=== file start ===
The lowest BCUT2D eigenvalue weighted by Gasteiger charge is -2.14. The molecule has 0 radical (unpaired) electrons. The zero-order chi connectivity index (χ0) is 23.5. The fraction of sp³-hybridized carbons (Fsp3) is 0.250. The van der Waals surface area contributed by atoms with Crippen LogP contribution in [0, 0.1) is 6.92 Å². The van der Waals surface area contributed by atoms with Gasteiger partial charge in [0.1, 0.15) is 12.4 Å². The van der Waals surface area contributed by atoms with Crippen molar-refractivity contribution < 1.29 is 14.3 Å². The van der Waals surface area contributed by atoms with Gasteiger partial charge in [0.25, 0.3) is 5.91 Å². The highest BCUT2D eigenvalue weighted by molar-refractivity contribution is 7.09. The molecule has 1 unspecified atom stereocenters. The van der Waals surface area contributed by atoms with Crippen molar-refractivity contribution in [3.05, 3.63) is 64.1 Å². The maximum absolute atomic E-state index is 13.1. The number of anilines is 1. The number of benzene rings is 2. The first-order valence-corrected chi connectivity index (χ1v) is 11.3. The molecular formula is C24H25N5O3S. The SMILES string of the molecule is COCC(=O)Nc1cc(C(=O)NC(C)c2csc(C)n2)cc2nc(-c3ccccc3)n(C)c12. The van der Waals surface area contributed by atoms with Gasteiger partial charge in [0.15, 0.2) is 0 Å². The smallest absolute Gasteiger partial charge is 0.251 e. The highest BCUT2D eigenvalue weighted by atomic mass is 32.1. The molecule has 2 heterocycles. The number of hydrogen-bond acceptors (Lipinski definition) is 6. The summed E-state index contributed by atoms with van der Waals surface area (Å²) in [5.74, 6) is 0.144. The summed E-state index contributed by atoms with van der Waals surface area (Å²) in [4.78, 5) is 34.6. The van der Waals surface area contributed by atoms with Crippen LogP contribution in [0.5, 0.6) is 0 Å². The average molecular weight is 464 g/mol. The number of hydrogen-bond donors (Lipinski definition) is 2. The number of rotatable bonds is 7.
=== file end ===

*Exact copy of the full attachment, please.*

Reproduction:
The lowest BCUT2D eigenvalue weighted by Gasteiger charge is -2.14. The molecule has 0 radical (unpaired) electrons. The zero-order chi connectivity index (χ0) is 23.5. The fraction of sp³-hybridized carbons (Fsp3) is 0.250. The van der Waals surface area contributed by atoms with Crippen LogP contribution in [0, 0.1) is 6.92 Å². The van der Waals surface area contributed by atoms with Gasteiger partial charge in [0.1, 0.15) is 12.4 Å². The van der Waals surface area contributed by atoms with Crippen molar-refractivity contribution < 1.29 is 14.3 Å². The van der Waals surface area contributed by atoms with Gasteiger partial charge in [0.25, 0.3) is 5.91 Å². The highest BCUT2D eigenvalue weighted by molar-refractivity contribution is 7.09. The molecule has 1 unspecified atom stereocenters. The van der Waals surface area contributed by atoms with Crippen molar-refractivity contribution in [3.05, 3.63) is 64.1 Å². The maximum absolute atomic E-state index is 13.1. The number of anilines is 1. The number of benzene rings is 2. The first-order valence-corrected chi connectivity index (χ1v) is 11.3. The molecular formula is C24H25N5O3S. The SMILES string of the molecule is COCC(=O)Nc1cc(C(=O)NC(C)c2csc(C)n2)cc2nc(-c3ccccc3)n(C)c12. The van der Waals surface area contributed by atoms with Gasteiger partial charge in [0.15, 0.2) is 0 Å². The smallest absolute Gasteiger partial charge is 0.251 e. The highest BCUT2D eigenvalue weighted by atomic mass is 32.1. The molecule has 2 heterocycles. The number of hydrogen-bond acceptors (Lipinski definition) is 6. The summed E-state index contributed by atoms with van der Waals surface area (Å²) in [5.74, 6) is 0.144. The summed E-state index contributed by atoms with van der Waals surface area (Å²) in [4.78, 5) is 34.6. The van der Waals surface area contributed by atoms with Crippen LogP contribution in [0.5, 0.6) is 0 Å². The average molecular weight is 464 g/mol. The number of hydrogen-bond donors (Lipinski definition) is 2. The number of rotatable bonds is 7.